The plan had always been for the Japanese and British to hold joint control over the island - such had been the agreement by which the Shogun participated in the assault - and the geography of the archipelago, with its two major islands - made this an easy division. Each established a colony on its share of the island toward the south end of the inner harbour. For two hundred years, these colonies went from outposts to trading ports to thriving cities of their own right. The mineral richness of the archipelago - great seams of copper and zinc and bauxite ran through it - brought heavy industry to the island. Agriculture proved largely futile, though recent advances in trait selection gives hope that crops suitable to the harsh climate of the island can be established.
After the fall of the Shogunate, the Japanese Emperor, eager to demonstrate his reach, classified the Japanese island as a Prefecture in 1823. This originally prompted concern from the British and led to a period of rocky relations between the two. Both empires were dealing with unrest at home: the Japanese Empire struggling to implement change in the face of rebellions from the Daimyo and Samurai classes; and the British Empire facing resistance to industrialization in the form of Luddite riots. These riots quickly evolved beyond their original mandate to encompass a wide range of grievances with the empire, but industrial works and institutes of science and invention remained important targets.
In 1841, the two empires, eager to resolve the governance of the archipelago, signed a new treaty, and began construction of a vast bridge between the cities of Hudson and Moromoto - an undertaking referred to as The Grand Handshake for its symbolic importance.
Because of their relative youth, the cities of Hudson and Moromoto are respected as two of the more modern in the world. Due to the lack of local sources of wood, stone architecture was heavily used in Hudson. In Moromoto, wood was imported from Japan at great expense for construction. Funiculars were constructed to navigate the hilly terrain, drawing power from geothermal converters. Pressurized steam from these geothermal sources is also through an underground network to factories and smelters, forming another income source for the local governments.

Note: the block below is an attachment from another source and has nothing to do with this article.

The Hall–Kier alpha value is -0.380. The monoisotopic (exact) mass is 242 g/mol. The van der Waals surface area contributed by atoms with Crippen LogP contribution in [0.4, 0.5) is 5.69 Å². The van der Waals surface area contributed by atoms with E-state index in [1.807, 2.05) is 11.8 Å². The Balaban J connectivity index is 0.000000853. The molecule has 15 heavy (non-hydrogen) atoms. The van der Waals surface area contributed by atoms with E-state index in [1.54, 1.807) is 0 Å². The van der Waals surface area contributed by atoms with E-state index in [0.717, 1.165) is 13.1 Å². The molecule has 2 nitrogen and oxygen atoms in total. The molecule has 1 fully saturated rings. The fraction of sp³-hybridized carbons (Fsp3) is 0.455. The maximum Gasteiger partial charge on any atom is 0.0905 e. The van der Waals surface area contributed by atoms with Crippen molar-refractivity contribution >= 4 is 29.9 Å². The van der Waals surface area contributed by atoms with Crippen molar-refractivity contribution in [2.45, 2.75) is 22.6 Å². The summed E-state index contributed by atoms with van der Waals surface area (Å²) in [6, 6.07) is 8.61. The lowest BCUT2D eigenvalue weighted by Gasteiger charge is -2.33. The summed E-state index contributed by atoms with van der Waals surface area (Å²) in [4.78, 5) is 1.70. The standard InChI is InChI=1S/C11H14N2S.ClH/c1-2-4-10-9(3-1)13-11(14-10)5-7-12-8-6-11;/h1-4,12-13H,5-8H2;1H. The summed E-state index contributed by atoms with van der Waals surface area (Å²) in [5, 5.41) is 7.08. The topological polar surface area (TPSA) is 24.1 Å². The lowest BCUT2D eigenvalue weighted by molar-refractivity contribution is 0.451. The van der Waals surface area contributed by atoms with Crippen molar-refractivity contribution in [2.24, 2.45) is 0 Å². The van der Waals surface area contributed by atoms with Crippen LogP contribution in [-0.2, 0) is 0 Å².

Status as of 1852
A decade later, The Grand Handshake remains uncompleted and relations between the Empires are not always smooth. Both have accused one-another of attempting to exert control through covert and underhanded means. But the islands form one of the busiest ports in the world. For a period, airship travel between London and Hudson was a popular trip amongst the upper class particularly to take advantage of the thermal baths. While a series of disasters and disappearances have led to the end of commercial airship travel, it remains a popular destination for sea voyages. Spanish, Dutch, French, and Berber traders all make use of the ports, and port tariffs and fees account for a significant portion of the local government's revenue. Yet the foreign presences on the island also contribute to fears of covert operations. On the British side, the Bureau of Imperial Interests was established to monitor such activities.
In the face of the unrest around London and given the availability of all manner of material goods, it has become a frequent occurrence for those people of science and invention to relocate to Hudson, though its reputation remains as a culturally backwards and morally dubious place, due to the availability and prevalence of vices from all over the world.